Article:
The semiconductor island 330 may be located in an opening between two isolation features 320. The semiconductor island 330 may have a structure similar to the semiconductor island 230 illustrated in FIGS. 2 a and 2 b, and may be fabricated by a method similar to the method described with respect to FIGS. 1 a-1 d. The semiconductor island 330 may comprise a semiconductor material having a crystal structure, where the semiconductor material may include materials such as silicon, silicon germanium, or silicon carbide. Although shown as a single layer, the semiconductor island 330 may have a multilayer structure and each layer may be formed using a different material/composition. For example, the semiconductor island 330 may include a silicon layer and a silicon germanium layer, while the structural layer 310 may include silicon or silicon germanium. One of the silicon layer and the silicon germanium layer forming the semiconductor island 330, referred to as a first semiconductor layer, is positioned to be in direct contact with the structural layer 310, and may have a thickness ranging from about 2000 Angstroms to about 5000 Angstroms. The other layer of the semiconductor island 330 is positioned in contact with the first semiconductor layer, and may have a thickness ranging from about 50 Angstroms to about 1000 Angstroms. Silicon germanium used in the structural layer 310 and the semiconductor island 330 may have a germanium concentration ranging from about 10 percent to about 50 percent. The semiconductor island may be formed using an epi growth process such as SEG or SSPD. The formed semiconductor island 330 may be strained and enhanced for purposes such as improved carrier mobility.

The semiconductor island 330 may further include doped regions 332 and 334 and light doped regions 336 and 338 of either an n-type dopant or a p-type dopant formed by a conventional doping process such as ion implantation. The doped regions may function as active regions to provide a source, a drain, and a channel for a device such as a MOS transistor.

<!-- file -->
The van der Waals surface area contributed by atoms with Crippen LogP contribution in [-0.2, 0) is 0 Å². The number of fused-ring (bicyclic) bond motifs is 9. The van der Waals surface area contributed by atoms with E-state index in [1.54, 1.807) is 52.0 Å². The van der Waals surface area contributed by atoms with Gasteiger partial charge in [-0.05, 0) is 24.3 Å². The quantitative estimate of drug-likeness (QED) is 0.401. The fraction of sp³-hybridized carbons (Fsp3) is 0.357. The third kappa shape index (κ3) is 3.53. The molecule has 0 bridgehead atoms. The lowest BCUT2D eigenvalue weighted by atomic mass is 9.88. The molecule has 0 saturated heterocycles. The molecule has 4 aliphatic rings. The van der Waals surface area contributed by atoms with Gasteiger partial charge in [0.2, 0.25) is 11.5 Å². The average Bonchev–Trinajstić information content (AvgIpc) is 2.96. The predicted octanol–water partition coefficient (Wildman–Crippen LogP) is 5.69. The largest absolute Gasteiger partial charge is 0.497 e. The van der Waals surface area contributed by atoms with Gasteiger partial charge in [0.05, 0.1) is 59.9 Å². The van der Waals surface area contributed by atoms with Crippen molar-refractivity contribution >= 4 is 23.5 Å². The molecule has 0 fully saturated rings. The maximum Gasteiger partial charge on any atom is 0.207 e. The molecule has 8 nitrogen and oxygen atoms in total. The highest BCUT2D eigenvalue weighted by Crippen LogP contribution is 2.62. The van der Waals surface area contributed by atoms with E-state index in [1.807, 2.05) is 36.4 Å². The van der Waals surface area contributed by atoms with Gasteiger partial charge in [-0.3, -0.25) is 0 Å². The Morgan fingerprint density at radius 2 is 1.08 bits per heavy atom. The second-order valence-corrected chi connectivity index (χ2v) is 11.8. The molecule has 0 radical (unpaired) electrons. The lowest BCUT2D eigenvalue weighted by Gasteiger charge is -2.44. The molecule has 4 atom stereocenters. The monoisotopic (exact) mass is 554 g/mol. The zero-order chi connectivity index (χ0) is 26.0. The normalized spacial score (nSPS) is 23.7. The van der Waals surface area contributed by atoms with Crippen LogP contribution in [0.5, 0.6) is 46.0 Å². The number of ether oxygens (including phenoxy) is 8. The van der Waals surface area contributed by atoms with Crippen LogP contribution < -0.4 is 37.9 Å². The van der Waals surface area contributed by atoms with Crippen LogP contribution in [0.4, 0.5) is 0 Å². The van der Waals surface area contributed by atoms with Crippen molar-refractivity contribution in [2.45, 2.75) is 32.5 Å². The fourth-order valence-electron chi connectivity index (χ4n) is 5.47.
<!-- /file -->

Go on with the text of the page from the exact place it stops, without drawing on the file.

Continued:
The gate feature 340 is positioned on the semiconductor island 330. The gate feature 340 may include a gate dielectric 342, a gate electrode 344, a silicide contact layer 346, and spacers 348. The gate dielectric 342 may include silicon oxide, silicon oxynitride, high-k material, and/or combinations, possibly having a dielectric constant greater than about 5.0. The gate dielectric 342 may also have a thickness of less than about 20 Angstroms. The gate electrode 344 may include doped polysilicon, metal, metal silicide, other conductive material, and/or combinations thereof. The silicide contact layer 346 may comprise nickel silicide, cobalt silicide, tungsten silicide, tantalum silicide, titanium silicide, platinum silicide, erbium silicide, palladium silicide, or combinations thereof. The spacers 348 may have a multilayer structure and may include silicon oxide, silicon nitride, silicon oxynitride, or other dielectric material. The spacers 348 may have a thickness of less than about 700 Angstroms.